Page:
Hacker allegedly posed as Apple Support to scam user out of $1,500

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A Pennsylvania iPhone user claims that her call to Apple Support was intercepted by a hacker who proceeded to remotely install apps and transfer money out of her bank account.

Donna Francis, of Baden, in Beaver County, western Pennsylvania, says that she initially ignored an incoming call purporting to be from "Xfinity Apple Support." When she later called Xfinity directly, the company had no knowledge of her alleged call, and recommended that she phone Apple. Xfinity does not have an Apple support division.

Francis then says she dialed the support number on Apple's website which she said she got from her packaging from the iPhone. She says that the call was answered by a woman who took down her information, and then was routed through to someone who warned her about hacking attempts.

"He said, 'You don't want to waste any time, people from Russia and China are hacking into your account,'" Francis told Pittsburgh Action News. "He said, 'They've just charged $5,000 to your account."

With that information, the person on the phone persuaded Francis to allow the fraudster to remotely install software onto her iPhone.

"Before I knew it," she continues, "he was opening up my Huntington [bank] account and I said, 'Why are you opening up my Huntington account?' He said, 'This is where I think they're taking money.'"

"He was sending $1,498 — that's what I had in my account — to himself," says Francis. "And I said, 'What are you doing? You're supposed to be helping me!'"

Reportedly the person then ended the call and Francis appears to have permanently lost almost $1,500. According to Pittsburgh Action News, the local bank branch manager said it looks to the bank as though she approved and sent the money to this person.

Francis has reported the incident to the bank, the local police, and the FBI. Pittsburgh Action News also contacted the FBI, saying that the number Francis reportedly dialled is the correct Apple Support one, so it must have been intercepted.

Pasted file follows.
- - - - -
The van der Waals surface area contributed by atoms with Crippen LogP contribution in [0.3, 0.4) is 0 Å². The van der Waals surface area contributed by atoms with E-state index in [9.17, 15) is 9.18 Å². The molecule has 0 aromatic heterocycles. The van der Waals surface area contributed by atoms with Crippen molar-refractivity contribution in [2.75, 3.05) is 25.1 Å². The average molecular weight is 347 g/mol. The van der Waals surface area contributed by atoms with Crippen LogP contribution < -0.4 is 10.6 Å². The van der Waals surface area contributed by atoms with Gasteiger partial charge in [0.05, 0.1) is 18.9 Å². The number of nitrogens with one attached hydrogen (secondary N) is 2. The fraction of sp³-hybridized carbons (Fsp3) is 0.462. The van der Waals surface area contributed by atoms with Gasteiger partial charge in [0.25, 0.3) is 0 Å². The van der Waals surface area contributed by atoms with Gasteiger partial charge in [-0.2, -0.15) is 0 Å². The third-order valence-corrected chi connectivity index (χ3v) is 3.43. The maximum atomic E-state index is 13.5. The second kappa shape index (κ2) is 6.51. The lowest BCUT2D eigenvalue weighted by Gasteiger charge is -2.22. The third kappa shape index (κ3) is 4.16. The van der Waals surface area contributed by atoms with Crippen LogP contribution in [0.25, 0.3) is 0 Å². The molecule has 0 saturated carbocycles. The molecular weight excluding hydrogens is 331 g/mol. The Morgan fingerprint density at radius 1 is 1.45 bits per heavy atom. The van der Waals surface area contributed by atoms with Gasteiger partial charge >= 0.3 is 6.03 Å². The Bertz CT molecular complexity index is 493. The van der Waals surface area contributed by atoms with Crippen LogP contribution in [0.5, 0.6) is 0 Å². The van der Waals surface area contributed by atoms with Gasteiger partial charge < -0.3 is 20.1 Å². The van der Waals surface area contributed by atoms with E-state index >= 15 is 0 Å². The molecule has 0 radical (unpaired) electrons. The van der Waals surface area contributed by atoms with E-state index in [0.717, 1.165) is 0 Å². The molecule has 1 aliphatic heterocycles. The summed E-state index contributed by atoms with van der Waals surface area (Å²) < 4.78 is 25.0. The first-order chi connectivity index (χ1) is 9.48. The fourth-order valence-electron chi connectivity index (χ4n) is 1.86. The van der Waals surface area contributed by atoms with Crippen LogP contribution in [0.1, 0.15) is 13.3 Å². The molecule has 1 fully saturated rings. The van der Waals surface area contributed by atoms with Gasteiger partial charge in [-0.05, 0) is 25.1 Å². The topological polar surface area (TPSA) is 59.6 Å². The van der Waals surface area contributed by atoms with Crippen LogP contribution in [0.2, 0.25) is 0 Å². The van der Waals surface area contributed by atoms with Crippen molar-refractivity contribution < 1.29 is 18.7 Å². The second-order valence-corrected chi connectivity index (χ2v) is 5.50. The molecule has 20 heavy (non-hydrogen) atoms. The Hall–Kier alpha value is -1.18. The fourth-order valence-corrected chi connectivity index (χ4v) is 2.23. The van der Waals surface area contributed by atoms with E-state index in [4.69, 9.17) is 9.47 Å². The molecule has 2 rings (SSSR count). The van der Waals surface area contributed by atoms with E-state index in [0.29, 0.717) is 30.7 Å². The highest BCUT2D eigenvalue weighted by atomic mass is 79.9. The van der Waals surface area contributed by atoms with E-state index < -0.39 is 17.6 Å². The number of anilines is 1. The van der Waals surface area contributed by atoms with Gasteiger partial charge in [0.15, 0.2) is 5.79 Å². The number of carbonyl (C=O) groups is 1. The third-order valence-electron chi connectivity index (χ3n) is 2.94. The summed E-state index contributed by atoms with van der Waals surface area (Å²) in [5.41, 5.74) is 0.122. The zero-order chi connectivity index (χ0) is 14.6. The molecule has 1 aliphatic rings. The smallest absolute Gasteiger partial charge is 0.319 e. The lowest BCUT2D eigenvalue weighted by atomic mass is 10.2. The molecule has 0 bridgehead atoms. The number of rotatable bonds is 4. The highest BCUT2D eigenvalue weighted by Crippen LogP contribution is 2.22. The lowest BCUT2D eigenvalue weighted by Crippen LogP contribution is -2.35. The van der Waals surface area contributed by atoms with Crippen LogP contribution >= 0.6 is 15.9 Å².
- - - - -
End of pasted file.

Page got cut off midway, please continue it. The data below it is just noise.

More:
"I think that's probably technically possible," an FBI official is reported to have said. "But we aren't seeing any trends of huge incidents of that happening locally or nationally."

How to protect yourself from a similar fraud attempt

The incident is not one where hacking tools were applied directly to the iPhone, nor applied without an interaction by the phone's user. Instead, this attack was executed by a combination of perhaps a cell intercept, paired with a social engineering attack, convincing the user to install the remote access software. The report isn't clear about which remote access software was installed, or how it was done.

In regards to the caller ID information saying that it was some sort of Xfinity Apple Support — US caller ID information isn't always reliable. It isn't difficult for a fraudster to spoof a caller ID display, for a number that a user doesn't have in their Contacts on an iPhone.

If it were some kind of cell intercept, the FBI's information about not seeing a trend is significant because a scam that nets $1,500 is not worth the cost of any potential intercept hardware.

Assuming Francis separately looked up Xfinity's number rather than tapping on her iPhone's Recents to call back, then Xfinity reporting that they don't have an Apple Support desk should have been the end of the entire matter.

Furthermore, Apple support or security personnel won't ask users to install remote access software, because there is no legitimate reason to do so. Instead, they recommend an Apple Store visit to evaluate the device.

Additionally, Apple support personnel would have no information on any ongoing hack of a user's bank in real-time.